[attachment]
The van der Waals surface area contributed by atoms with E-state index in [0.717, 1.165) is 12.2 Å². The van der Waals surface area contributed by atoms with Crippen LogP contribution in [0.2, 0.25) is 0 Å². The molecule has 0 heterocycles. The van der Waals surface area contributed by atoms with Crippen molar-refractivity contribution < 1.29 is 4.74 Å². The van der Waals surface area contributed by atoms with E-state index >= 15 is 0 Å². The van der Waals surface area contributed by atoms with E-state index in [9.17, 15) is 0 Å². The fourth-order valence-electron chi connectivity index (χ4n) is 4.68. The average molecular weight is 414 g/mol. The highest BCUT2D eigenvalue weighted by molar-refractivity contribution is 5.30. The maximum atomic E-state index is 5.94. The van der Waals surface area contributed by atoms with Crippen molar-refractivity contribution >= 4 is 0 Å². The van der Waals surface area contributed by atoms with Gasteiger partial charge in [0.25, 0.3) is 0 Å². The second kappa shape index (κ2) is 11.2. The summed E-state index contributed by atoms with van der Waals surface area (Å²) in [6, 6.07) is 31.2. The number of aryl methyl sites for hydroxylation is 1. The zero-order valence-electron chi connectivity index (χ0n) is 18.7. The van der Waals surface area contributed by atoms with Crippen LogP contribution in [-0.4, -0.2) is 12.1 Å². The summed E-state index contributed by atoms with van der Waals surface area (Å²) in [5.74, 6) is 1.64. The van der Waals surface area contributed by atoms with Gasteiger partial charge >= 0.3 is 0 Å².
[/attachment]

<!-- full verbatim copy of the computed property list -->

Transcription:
The van der Waals surface area contributed by atoms with E-state index in [0.717, 1.165) is 12.2 Å². The van der Waals surface area contributed by atoms with Crippen LogP contribution in [0.2, 0.25) is 0 Å². The molecule has 0 heterocycles. The van der Waals surface area contributed by atoms with Crippen molar-refractivity contribution < 1.29 is 4.74 Å². The van der Waals surface area contributed by atoms with E-state index >= 15 is 0 Å². The van der Waals surface area contributed by atoms with E-state index in [9.17, 15) is 0 Å². The fourth-order valence-electron chi connectivity index (χ4n) is 4.68. The average molecular weight is 414 g/mol. The highest BCUT2D eigenvalue weighted by molar-refractivity contribution is 5.30. The maximum atomic E-state index is 5.94. The van der Waals surface area contributed by atoms with Crippen molar-refractivity contribution >= 4 is 0 Å². The van der Waals surface area contributed by atoms with Gasteiger partial charge in [0.25, 0.3) is 0 Å². The second kappa shape index (κ2) is 11.2. The summed E-state index contributed by atoms with van der Waals surface area (Å²) in [6, 6.07) is 31.2. The number of aryl methyl sites for hydroxylation is 1. The zero-order valence-electron chi connectivity index (χ0n) is 18.7. The van der Waals surface area contributed by atoms with Crippen LogP contribution in [-0.4, -0.2) is 12.1 Å². The summed E-state index contributed by atoms with van der Waals surface area (Å²) in [5.74, 6) is 1.64. The van der Waals surface area contributed by atoms with Gasteiger partial charge >= 0.3 is 0 Å².